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The Science of Surfing

How does surfing work? It looks so easy until you try and do it yourself! Understanding the science behind surfing may help. Believe it or not, most sports involve a surprising amount of science…

To surf, you obviously need two things: waves and a surfer. To investigate the physics behind the sport, we can look at the science of each of these separately.

 

The physics of the waves

Firstly, the waves. What are waves? Where do they come from? Simple – they are formed by wind blowing over the water. The speed at which this wind blows, the distance it travels and the time it takes, all affect the size and shape of the waves. Huge waves are created by massive storms way out at sea. These are the ones that are perfect for the professional surfers. Not so good when you’re a learner!

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Why do the waves break at different times and heights? Well, the answer is in the shape of the ocean floor below the water, as well as the direction the wind is blowing at the shore. Hollow waves or tunnels are needed for the perfect surf. So the ideal conditions are a very steep slope in the ocean floor and wind blowing from the beach out to sea. The slope in the ground causes the waves to break. As the waves reach shallower water, the bottom of the wave slows down and the top of the wave then overtakes and spills over.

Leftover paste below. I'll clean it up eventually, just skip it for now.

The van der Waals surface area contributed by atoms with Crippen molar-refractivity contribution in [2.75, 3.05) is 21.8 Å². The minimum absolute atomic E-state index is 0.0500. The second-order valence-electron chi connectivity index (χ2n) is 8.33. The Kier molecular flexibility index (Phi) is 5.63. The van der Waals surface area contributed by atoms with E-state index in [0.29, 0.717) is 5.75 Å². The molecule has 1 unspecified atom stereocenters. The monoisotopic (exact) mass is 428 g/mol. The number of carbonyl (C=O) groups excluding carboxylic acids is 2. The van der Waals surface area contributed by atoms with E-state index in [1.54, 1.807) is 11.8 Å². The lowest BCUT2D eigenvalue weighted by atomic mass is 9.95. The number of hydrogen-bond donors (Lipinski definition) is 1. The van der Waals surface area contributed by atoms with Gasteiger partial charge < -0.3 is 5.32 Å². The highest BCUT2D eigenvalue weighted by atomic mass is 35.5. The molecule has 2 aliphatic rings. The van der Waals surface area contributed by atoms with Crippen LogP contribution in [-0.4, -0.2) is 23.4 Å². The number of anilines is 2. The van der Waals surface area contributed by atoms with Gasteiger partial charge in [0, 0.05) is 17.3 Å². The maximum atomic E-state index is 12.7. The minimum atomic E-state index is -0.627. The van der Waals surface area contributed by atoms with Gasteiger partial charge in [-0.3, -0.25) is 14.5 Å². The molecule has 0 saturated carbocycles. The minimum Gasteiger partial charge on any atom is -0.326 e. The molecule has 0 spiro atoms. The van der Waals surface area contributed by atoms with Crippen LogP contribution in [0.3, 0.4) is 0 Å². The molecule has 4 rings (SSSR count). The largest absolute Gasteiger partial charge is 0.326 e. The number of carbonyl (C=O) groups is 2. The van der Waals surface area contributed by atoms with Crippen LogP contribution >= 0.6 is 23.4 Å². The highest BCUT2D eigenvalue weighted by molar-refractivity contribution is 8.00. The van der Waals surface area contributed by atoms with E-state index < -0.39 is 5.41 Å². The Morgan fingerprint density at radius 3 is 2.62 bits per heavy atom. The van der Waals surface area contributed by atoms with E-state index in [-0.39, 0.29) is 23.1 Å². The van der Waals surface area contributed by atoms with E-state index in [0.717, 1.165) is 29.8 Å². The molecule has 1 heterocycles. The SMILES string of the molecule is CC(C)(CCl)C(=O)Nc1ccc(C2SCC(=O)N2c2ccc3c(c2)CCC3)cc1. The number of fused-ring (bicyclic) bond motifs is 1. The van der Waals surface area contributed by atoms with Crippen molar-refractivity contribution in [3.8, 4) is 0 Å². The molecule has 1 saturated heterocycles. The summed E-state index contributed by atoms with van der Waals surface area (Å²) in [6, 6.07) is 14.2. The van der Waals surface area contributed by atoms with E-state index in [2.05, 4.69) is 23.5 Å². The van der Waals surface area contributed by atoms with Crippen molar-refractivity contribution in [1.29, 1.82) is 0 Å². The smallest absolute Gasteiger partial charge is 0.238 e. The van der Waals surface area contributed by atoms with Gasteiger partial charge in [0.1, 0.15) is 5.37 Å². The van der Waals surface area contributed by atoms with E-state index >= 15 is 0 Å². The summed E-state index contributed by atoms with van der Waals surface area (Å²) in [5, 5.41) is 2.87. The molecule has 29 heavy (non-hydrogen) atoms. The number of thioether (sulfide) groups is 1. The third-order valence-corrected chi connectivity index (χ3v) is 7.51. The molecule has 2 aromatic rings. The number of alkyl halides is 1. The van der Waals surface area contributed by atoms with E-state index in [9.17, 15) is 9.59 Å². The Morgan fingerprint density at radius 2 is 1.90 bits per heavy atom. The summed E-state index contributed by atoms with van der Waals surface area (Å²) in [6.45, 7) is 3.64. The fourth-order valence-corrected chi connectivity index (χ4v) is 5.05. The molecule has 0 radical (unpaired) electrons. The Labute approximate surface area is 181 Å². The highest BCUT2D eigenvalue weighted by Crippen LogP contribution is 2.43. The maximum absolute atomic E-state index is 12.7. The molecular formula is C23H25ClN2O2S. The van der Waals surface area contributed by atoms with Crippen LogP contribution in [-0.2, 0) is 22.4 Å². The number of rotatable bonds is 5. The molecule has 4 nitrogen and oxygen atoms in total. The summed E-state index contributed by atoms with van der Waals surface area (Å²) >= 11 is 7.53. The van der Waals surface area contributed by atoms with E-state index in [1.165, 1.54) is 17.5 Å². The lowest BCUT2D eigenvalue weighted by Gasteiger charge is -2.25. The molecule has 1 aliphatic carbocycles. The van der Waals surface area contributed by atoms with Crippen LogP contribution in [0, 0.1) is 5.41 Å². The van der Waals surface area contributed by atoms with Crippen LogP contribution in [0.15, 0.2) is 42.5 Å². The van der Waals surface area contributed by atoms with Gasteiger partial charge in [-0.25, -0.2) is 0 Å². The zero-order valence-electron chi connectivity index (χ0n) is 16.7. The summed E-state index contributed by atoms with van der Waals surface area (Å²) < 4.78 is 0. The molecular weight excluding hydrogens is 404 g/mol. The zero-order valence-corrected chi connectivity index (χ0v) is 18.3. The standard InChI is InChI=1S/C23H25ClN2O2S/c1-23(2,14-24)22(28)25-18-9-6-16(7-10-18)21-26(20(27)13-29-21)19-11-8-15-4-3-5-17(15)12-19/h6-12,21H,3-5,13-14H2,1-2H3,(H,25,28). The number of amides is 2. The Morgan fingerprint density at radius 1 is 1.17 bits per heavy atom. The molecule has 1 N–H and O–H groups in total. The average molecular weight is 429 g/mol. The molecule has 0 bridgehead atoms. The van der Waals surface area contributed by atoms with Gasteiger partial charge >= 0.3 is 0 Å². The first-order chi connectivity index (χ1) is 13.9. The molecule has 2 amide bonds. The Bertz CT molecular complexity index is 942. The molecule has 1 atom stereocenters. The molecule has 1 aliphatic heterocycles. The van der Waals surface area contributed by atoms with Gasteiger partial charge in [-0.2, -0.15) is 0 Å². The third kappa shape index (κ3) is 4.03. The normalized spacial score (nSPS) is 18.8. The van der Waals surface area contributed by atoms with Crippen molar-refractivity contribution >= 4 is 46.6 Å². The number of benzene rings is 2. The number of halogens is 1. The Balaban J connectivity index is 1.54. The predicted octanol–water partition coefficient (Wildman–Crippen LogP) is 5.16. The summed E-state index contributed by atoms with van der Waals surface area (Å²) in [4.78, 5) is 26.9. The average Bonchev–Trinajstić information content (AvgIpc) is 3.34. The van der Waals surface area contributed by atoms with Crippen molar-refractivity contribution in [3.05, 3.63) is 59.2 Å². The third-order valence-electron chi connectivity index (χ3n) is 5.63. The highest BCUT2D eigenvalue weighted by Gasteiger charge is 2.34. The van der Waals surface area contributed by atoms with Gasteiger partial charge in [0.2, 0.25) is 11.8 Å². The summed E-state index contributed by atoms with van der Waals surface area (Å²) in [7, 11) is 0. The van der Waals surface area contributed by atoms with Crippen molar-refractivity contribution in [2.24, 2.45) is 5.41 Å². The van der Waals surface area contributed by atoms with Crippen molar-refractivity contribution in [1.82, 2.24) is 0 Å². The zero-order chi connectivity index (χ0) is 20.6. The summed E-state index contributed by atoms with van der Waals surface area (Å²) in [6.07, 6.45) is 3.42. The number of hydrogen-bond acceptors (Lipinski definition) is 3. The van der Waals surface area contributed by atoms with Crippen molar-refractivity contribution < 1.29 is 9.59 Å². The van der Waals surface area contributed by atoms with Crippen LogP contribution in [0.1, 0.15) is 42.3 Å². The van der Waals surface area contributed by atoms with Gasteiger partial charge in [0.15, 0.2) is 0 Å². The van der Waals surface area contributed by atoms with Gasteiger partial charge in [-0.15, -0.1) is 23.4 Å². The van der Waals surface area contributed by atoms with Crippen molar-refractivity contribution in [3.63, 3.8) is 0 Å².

The physics of the surfer

Now, to investigate the physics of the surfer. When paddling out, the surfer is lying on their front on their board. Here, two forces are simply balanced: gravity and buoyancy. Gravity is pulling the mass of the surfer and the board down to the centre of the planet. Buoyancy is the upward force, acting opposite to gravity. It is created by still water and is also known as ‘hydrostatic force’.

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Once the surfer is standing up on their board, the most important thing to enable them to stay standing is, of course, balance! Balance means making sure the forces acting on them (gravity and buoyancy) act at the same point. As they ride a wave, the point at which the buoyancy force acts will move. It is up to the surfer to place their centre of gravity above this point to remain in equilibrium. When these forces do not align, the board will experience a torque, which twists the board. It will continue to twist until the forces are balanced again. As the surfer shifts their weight relative to the centre of mass of the board, they direct the nose of the board in any direction. This is how they steer the board.

 

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And that is the science of surfing! Easy, now you know, hey?

If you love sport and are interested in the science behind the technique, why not take Maths and Physics A-levels and see where they can take you?